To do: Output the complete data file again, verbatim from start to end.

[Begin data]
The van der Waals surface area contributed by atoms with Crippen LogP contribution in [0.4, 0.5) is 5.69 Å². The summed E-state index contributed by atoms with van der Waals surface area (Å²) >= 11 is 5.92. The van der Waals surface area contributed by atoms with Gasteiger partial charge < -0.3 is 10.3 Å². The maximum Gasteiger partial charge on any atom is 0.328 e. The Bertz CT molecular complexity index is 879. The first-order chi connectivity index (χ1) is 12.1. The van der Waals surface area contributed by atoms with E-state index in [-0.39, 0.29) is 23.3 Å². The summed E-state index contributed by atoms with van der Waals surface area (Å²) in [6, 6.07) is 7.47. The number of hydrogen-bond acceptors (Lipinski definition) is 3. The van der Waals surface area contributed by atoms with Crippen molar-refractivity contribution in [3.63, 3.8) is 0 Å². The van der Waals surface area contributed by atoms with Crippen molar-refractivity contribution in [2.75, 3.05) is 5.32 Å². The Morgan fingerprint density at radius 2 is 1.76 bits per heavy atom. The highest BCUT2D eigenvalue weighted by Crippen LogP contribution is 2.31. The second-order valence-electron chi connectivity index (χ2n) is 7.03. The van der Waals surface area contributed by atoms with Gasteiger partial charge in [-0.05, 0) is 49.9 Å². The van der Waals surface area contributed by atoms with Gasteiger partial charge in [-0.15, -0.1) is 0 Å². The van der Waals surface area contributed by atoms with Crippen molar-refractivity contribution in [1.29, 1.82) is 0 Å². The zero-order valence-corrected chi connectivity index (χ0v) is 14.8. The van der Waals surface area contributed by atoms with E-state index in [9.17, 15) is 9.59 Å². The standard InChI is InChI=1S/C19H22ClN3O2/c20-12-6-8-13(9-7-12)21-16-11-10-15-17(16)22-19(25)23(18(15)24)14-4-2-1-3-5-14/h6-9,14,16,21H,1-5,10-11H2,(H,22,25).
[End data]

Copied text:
The van der Waals surface area contributed by atoms with Crippen LogP contribution in [0.4, 0.5) is 5.69 Å². The summed E-state index contributed by atoms with van der Waals surface area (Å²) >= 11 is 5.92. The van der Waals surface area contributed by atoms with Gasteiger partial charge < -0.3 is 10.3 Å². The maximum Gasteiger partial charge on any atom is 0.328 e. The Bertz CT molecular complexity index is 879. The first-order chi connectivity index (χ1) is 12.1. The van der Waals surface area contributed by atoms with E-state index in [-0.39, 0.29) is 23.3 Å². The summed E-state index contributed by atoms with van der Waals surface area (Å²) in [6, 6.07) is 7.47. The number of hydrogen-bond acceptors (Lipinski definition) is 3. The van der Waals surface area contributed by atoms with Crippen molar-refractivity contribution in [3.63, 3.8) is 0 Å². The van der Waals surface area contributed by atoms with Crippen molar-refractivity contribution in [2.75, 3.05) is 5.32 Å². The Morgan fingerprint density at radius 2 is 1.76 bits per heavy atom. The highest BCUT2D eigenvalue weighted by Crippen LogP contribution is 2.31. The second-order valence-electron chi connectivity index (χ2n) is 7.03. The van der Waals surface area contributed by atoms with Gasteiger partial charge in [-0.05, 0) is 49.9 Å². The van der Waals surface area contributed by atoms with Gasteiger partial charge in [-0.15, -0.1) is 0 Å². The van der Waals surface area contributed by atoms with Crippen molar-refractivity contribution in [1.29, 1.82) is 0 Å². The zero-order valence-corrected chi connectivity index (χ0v) is 14.8. The van der Waals surface area contributed by atoms with E-state index in [9.17, 15) is 9.59 Å². The standard InChI is InChI=1S/C19H22ClN3O2/c20-12-6-8-13(9-7-12)21-16-11-10-15-17(16)22-19(25)23(18(15)24)14-4-2-1-3-5-14/h6-9,14,16,21H,1-5,10-11H2,(H,22,25).